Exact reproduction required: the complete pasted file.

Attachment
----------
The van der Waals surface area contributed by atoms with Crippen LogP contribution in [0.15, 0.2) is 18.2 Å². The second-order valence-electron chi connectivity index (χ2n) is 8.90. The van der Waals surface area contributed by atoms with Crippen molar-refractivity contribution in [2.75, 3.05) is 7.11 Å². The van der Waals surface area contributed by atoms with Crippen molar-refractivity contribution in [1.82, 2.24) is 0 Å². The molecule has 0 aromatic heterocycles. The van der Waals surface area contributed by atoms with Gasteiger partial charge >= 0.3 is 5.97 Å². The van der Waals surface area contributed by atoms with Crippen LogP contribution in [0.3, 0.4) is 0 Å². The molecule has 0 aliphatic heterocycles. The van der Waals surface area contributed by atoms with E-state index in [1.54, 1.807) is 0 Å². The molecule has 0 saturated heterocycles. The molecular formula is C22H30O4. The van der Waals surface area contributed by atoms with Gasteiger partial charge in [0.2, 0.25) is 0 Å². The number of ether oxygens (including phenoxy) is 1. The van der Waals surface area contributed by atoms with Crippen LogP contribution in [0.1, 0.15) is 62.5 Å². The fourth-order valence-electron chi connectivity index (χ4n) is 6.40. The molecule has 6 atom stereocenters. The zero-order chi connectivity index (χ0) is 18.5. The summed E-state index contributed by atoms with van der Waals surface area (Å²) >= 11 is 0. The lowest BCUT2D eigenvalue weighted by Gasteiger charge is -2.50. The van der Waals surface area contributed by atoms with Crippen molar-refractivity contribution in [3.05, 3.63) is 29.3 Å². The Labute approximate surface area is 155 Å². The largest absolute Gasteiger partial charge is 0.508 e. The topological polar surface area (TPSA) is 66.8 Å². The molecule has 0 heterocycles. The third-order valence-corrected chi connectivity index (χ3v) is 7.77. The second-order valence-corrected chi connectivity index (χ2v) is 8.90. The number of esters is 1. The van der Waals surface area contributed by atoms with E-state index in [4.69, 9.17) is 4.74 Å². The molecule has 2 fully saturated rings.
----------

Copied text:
The van der Waals surface area contributed by atoms with Crippen LogP contribution in [0.15, 0.2) is 18.2 Å². The second-order valence-electron chi connectivity index (χ2n) is 8.90. The van der Waals surface area contributed by atoms with Crippen molar-refractivity contribution in [2.75, 3.05) is 7.11 Å². The van der Waals surface area contributed by atoms with Crippen molar-refractivity contribution in [1.82, 2.24) is 0 Å². The molecule has 0 aromatic heterocycles. The van der Waals surface area contributed by atoms with Gasteiger partial charge >= 0.3 is 5.97 Å². The van der Waals surface area contributed by atoms with Crippen LogP contribution in [0.3, 0.4) is 0 Å². The molecule has 0 aliphatic heterocycles. The van der Waals surface area contributed by atoms with E-state index in [1.54, 1.807) is 0 Å². The molecule has 0 saturated heterocycles. The molecular formula is C22H30O4. The van der Waals surface area contributed by atoms with Gasteiger partial charge in [0.2, 0.25) is 0 Å². The number of ether oxygens (including phenoxy) is 1. The van der Waals surface area contributed by atoms with Crippen LogP contribution in [0.1, 0.15) is 62.5 Å². The fourth-order valence-electron chi connectivity index (χ4n) is 6.40. The molecule has 6 atom stereocenters. The zero-order chi connectivity index (χ0) is 18.5. The summed E-state index contributed by atoms with van der Waals surface area (Å²) >= 11 is 0. The lowest BCUT2D eigenvalue weighted by Gasteiger charge is -2.50. The van der Waals surface area contributed by atoms with Crippen molar-refractivity contribution in [3.05, 3.63) is 29.3 Å². The Labute approximate surface area is 155 Å². The largest absolute Gasteiger partial charge is 0.508 e. The topological polar surface area (TPSA) is 66.8 Å². The molecule has 0 heterocycles. The third-order valence-corrected chi connectivity index (χ3v) is 7.77. The second-order valence-corrected chi connectivity index (χ2v) is 8.90. The number of esters is 1. The van der Waals surface area contributed by atoms with E-state index in [4.69, 9.17) is 4.74 Å². The molecule has 2 fully saturated rings.